quagmire: a soft, boggy area of land that gives way underfoot; an awkward, complex or hazardous situation
When Sign-Up Genius first launched, it was the answer to the soccer mom’s prayers. Then the lacrosse moms, hockey moms, baseball moms. Room parents and Parents’ Associations picked it up too.
Sign-Up Genius is billed as an online volunteer management system that enables volunteers to sign up to drive on field trips, bring snacks to games, brownies to class parties, and more. When you sign in, you can see what other volunteers are bringing, and which snacks they already have covered, so you don’t step on anyone’s toes. Great, right?
And when I was diagnosed with breast cancer, we used it so people could volunteer to bring my family dinner. A wonderful gift. I should LOVE Sign-Up Genius.
But you are supposed to register and create a password that is, of course, different from your other millions of passwords. Now our school is also having you register for Cheddar Up, an online payment system for events with the motto “collecting money from groups made easy”… and it is also great, except that you need to create another password.
My son’s soccer team sends emails telling you to log on to Bonzi, where you can see your message about the upcoming game. Why can’t they just email the info? Another password.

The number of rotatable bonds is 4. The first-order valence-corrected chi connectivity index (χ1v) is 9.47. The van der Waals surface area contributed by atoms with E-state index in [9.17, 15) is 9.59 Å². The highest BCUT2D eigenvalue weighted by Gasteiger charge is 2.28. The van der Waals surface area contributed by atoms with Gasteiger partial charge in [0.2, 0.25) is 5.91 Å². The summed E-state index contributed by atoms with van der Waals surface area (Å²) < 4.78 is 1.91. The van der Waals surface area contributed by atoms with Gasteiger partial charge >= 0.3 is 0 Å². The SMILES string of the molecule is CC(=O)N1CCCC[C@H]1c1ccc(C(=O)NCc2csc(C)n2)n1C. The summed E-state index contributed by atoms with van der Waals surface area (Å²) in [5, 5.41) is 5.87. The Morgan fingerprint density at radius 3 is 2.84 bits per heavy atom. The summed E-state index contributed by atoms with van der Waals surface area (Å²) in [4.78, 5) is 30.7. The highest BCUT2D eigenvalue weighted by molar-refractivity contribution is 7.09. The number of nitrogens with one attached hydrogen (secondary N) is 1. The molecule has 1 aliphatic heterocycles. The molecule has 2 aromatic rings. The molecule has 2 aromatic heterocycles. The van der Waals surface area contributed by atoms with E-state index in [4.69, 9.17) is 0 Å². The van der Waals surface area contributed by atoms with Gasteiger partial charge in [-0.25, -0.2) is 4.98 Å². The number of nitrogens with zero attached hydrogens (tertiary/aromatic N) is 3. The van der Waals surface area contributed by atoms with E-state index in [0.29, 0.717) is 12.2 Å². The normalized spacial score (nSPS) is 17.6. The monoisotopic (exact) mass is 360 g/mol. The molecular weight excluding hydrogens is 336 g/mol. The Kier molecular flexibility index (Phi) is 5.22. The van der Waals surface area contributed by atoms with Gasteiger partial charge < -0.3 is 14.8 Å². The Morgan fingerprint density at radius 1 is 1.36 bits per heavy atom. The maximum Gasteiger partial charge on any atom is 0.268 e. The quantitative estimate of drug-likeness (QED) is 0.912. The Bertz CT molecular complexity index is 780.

My doctor’s office does the same. “Log onto our portal to see your message.” “Log onto our portal to see your test results.” I called one office and told them I did not want to register for their portal. I had too many passwords to remember for too many portals. Could they please send me information in an email? Apparently not.
And when you have an actual healthcare crisis, be prepared for the Portal Quagmire, where your multiple physicians, surgeons, hospitals, insurance company and HSAs all have their very own portal of which to be proud. “Register for our new portal to…”
“But please… don’t forget your unique password… don’t keep a list of passwords in case someone steals it… and if our system gets hacked at any time, we will ask you to come up with yet another password that you will rapidly forget because it is no longer the only one you can remember.”
That was the one you created when you were 14 or 15, and your bank opened its first-ever ATM. Your best friend’s name. Your childhood dog. The house number where you grew up.